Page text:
Leader, PHILIP WHITEWAY
Conductor, E. GODFREY BROWN
ANNE GREGORY (soprano)
Aristophanes' play, The Wasps, turns on a quarrel between a father and son, and the Wasps of the title form the chorus. The name suggests the sting in the comments that they make on the action, after the traditional manner of a Greek chorus. In Vaughan Williams 's music, written specially for a production of the play at Cambridge in 1909, their buzzing is vividly suggested.
Most of the melodies are old Greek modal tunes, which the characters sing in the course of the play, and the last ones are taken from a point near the end where the father and son become reconciled.
Haydn wrote twelve symphonies in all for Salomon, the impresario who brought him to London—six on the first visit in 1791 and six on the second in 1794. They are acknowledged to be the finest of all Haydn's hundred odd symphonies, and it is pleasant to reflect that London's hospitality was the occasion, if not, of course, actually the cause, of Haydn's surpassing himself. It is fairly certain that no part of the symphonies could have been written elsewhere than in England. Between the making of the contract and his arrival in London there would have been no time, so that Haydn must have been busy between his arrival on January I and the first concert on March II.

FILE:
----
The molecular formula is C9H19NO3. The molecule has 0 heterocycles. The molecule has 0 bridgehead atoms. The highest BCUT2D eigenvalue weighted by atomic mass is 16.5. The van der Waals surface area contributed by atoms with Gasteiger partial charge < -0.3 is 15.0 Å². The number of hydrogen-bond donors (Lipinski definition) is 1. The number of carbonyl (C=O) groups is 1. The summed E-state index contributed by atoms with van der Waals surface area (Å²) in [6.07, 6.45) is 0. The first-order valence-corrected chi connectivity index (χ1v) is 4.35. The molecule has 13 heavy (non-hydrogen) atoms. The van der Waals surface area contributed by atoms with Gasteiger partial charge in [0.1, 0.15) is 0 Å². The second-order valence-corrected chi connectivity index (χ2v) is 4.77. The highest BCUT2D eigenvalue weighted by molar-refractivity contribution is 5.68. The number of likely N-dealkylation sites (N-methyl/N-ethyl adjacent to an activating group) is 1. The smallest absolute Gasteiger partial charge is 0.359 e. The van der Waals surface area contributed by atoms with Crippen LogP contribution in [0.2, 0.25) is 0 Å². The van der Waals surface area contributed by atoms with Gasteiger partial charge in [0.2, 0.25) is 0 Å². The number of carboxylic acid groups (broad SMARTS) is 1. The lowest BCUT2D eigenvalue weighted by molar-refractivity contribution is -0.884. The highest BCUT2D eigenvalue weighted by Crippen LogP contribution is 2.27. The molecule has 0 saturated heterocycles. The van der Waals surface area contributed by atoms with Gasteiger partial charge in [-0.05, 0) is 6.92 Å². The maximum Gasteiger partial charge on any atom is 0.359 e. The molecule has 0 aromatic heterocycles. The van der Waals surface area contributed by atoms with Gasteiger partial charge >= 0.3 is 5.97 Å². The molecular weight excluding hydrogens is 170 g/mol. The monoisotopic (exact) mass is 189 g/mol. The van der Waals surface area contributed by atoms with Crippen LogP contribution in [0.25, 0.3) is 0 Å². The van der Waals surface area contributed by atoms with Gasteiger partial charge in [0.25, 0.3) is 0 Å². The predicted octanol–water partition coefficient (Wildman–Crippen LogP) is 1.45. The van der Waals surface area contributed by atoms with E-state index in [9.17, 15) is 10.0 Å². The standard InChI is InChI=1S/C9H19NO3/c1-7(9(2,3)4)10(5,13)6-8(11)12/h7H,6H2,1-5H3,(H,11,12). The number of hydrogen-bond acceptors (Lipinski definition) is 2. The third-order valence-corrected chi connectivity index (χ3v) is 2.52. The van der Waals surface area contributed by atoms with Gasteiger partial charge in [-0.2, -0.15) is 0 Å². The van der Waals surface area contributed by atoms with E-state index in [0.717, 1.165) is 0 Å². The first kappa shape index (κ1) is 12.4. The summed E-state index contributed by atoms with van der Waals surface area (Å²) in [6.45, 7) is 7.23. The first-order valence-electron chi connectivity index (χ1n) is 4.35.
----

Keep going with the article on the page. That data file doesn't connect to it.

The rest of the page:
Dvorak, as'was natural, had an intense affection for the folk tunes and native idioms of his country. Much of his music is influenced by them, and the many Slavonic Dances and Rhapsodies he wrote are, of course, based on them. The Dances were written originally for piano duet, a common form in those days, but afterwards scored for orchestra, in the highly-coloured, luxuriant manner that the fiery rhythms and piquant melodies call for.